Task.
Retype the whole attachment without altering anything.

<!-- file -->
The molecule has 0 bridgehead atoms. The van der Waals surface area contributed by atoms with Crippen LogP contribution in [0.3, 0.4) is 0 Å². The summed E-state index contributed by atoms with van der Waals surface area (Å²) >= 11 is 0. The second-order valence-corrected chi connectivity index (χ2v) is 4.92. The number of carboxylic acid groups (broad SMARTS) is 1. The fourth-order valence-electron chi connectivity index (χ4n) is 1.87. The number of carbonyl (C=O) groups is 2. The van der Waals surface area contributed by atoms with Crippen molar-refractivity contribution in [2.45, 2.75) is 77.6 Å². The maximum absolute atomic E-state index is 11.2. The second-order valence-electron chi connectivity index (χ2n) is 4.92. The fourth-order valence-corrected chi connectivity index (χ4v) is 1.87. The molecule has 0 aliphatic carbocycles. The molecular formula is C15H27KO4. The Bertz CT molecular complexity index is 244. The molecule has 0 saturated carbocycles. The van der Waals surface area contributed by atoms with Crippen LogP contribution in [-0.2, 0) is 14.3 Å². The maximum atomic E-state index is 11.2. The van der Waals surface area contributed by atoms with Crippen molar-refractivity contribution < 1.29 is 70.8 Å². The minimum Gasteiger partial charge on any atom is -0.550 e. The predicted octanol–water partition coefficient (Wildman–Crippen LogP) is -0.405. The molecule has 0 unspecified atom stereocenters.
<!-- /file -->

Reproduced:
The molecule has 0 bridgehead atoms. The van der Waals surface area contributed by atoms with Crippen LogP contribution in [0.3, 0.4) is 0 Å². The summed E-state index contributed by atoms with van der Waals surface area (Å²) >= 11 is 0. The second-order valence-corrected chi connectivity index (χ2v) is 4.92. The number of carboxylic acid groups (broad SMARTS) is 1. The fourth-order valence-electron chi connectivity index (χ4n) is 1.87. The number of carbonyl (C=O) groups is 2. The van der Waals surface area contributed by atoms with Crippen molar-refractivity contribution in [2.45, 2.75) is 77.6 Å². The maximum absolute atomic E-state index is 11.2. The second-order valence-electron chi connectivity index (χ2n) is 4.92. The fourth-order valence-corrected chi connectivity index (χ4v) is 1.87. The molecule has 0 aliphatic carbocycles. The molecular formula is C15H27KO4. The Bertz CT molecular complexity index is 244. The molecule has 0 saturated carbocycles. The van der Waals surface area contributed by atoms with Crippen LogP contribution in [-0.2, 0) is 14.3 Å². The maximum atomic E-state index is 11.2. The van der Waals surface area contributed by atoms with Crippen molar-refractivity contribution < 1.29 is 70.8 Å². The minimum Gasteiger partial charge on any atom is -0.550 e. The predicted octanol–water partition coefficient (Wildman–Crippen LogP) is -0.405. The molecule has 0 unspecified atom stereocenters.